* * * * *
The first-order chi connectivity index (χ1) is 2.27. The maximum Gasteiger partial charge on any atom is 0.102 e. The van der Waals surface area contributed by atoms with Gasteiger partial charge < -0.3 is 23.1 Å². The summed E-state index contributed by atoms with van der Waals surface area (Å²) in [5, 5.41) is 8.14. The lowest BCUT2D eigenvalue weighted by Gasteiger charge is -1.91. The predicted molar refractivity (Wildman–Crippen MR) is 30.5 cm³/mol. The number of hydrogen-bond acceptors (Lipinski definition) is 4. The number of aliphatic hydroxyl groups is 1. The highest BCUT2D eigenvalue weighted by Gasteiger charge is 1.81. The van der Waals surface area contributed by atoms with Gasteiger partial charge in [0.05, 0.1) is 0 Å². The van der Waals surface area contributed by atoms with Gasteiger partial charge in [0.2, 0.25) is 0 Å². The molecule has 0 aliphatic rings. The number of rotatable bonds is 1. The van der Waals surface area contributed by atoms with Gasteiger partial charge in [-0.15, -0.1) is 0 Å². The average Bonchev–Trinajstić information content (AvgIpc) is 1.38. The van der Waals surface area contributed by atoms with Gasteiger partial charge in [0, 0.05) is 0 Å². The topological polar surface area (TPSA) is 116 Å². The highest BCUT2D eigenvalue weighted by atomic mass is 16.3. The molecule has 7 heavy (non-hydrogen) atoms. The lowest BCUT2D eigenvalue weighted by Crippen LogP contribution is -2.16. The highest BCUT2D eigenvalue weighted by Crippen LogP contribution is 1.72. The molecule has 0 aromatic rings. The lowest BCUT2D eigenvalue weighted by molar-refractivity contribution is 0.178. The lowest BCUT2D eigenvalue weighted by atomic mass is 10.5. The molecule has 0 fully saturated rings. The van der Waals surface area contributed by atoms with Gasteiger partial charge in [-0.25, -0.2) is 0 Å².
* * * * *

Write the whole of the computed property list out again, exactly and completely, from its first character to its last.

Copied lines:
The first-order chi connectivity index (χ1) is 2.27. The maximum Gasteiger partial charge on any atom is 0.102 e. The van der Waals surface area contributed by atoms with Gasteiger partial charge < -0.3 is 23.1 Å². The summed E-state index contributed by atoms with van der Waals surface area (Å²) in [5, 5.41) is 8.14. The lowest BCUT2D eigenvalue weighted by Gasteiger charge is -1.91. The predicted molar refractivity (Wildman–Crippen MR) is 30.5 cm³/mol. The number of hydrogen-bond acceptors (Lipinski definition) is 4. The number of aliphatic hydroxyl groups is 1. The highest BCUT2D eigenvalue weighted by Gasteiger charge is 1.81. The van der Waals surface area contributed by atoms with Gasteiger partial charge in [0.05, 0.1) is 0 Å². The van der Waals surface area contributed by atoms with Gasteiger partial charge in [0.2, 0.25) is 0 Å². The molecule has 0 aliphatic rings. The number of rotatable bonds is 1. The van der Waals surface area contributed by atoms with Gasteiger partial charge in [-0.15, -0.1) is 0 Å². The average Bonchev–Trinajstić information content (AvgIpc) is 1.38. The van der Waals surface area contributed by atoms with Gasteiger partial charge in [0, 0.05) is 0 Å². The topological polar surface area (TPSA) is 116 Å². The highest BCUT2D eigenvalue weighted by atomic mass is 16.3. The molecule has 7 heavy (non-hydrogen) atoms. The lowest BCUT2D eigenvalue weighted by Crippen LogP contribution is -2.16. The highest BCUT2D eigenvalue weighted by Crippen LogP contribution is 1.72. The molecule has 0 aromatic rings. The lowest BCUT2D eigenvalue weighted by molar-refractivity contribution is 0.178. The lowest BCUT2D eigenvalue weighted by atomic mass is 10.5. The molecule has 0 fully saturated rings. The van der Waals surface area contributed by atoms with Gasteiger partial charge in [-0.25, -0.2) is 0 Å².